Hawaii Drought Monitor: dlnr.hawaii.gov/drought
USGS Hawaii - Recent Conditions: hi.water.usgs.gov/recent/index.html
Climate Prediction Center long-lead Hawaii outlook:
www.cpc.ncep.noaa.gov/products/predictions/90day/fxhw40.html
Hawaii Drought Impact Reporter: hawaii.droughtreporter.unl.edu/

ACKNOWLEDGMENTS...
Information for this product was compiled from a number of sources
including the county boards and departments of water supply, U.S.
and State of Hawaii agriculture agencies, the U.S. Geological
Survey, and the media.

QUESTIONS OR COMMENTS...
If you have any questions or comments about this drought
information statement, please contact:

Kevin Kodama
National Weather Service
2525 Correa Rd. Suite 250
Honolulu HI 96822
Phone: 808-973-5276
Email: Kevin.kodama@noaa.gov


$$



SEVERE DROUGHT RETURNS TO THE BIG ISLAND

844 AM HST Thu Jan 17 2019


SYNOPSIS...
Below average rainfall combined with periods of strong winds in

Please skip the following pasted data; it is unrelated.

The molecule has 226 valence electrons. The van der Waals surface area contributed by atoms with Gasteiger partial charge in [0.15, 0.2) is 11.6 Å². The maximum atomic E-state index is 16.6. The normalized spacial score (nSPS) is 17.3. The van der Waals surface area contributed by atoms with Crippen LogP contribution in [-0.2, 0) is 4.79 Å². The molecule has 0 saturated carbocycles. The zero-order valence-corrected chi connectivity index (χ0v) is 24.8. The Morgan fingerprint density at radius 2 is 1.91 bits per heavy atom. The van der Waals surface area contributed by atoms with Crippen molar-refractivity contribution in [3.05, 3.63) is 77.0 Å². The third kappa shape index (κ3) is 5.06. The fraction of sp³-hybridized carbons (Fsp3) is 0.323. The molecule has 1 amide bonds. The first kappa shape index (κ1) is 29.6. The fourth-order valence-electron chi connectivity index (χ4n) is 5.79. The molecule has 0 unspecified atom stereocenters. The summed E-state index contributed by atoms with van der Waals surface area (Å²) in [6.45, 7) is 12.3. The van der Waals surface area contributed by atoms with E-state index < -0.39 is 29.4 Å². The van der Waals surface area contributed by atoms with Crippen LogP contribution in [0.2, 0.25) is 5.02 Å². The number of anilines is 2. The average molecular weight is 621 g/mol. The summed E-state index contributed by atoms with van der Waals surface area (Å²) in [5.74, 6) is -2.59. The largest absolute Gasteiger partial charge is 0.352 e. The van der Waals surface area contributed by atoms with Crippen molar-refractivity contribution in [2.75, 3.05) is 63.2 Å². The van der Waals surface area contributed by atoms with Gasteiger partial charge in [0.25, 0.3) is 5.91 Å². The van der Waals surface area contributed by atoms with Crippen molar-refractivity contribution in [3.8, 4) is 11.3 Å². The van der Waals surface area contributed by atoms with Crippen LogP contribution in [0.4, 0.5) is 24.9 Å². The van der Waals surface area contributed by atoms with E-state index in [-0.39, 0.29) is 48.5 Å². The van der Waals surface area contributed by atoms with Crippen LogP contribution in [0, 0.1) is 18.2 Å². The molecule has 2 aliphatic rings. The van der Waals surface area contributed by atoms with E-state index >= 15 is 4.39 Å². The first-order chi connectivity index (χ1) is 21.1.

December have produced very dry conditions over some of the lower
leeward slopes of the Big Island. Pastures in portions of the
South Kohala District from Kawaihae to Waikoloa have deteriorated
enough to be considered in severe drought, or the D2 category on
the U.S. Drought Monitor Map. Most of the remaining leeward areas
are considered to be under moderate drought, or the D1 category.
The only leeward Big Island area not yet under drought is along
the slopes of the South Kona District from Holualoa to Kealakekua.

The lower leeward slopes of Maui, Oahu, and Kauai, and all of
Lanai and Kahoolawe have also been under dry conditions and are
considered to be in moderate drought.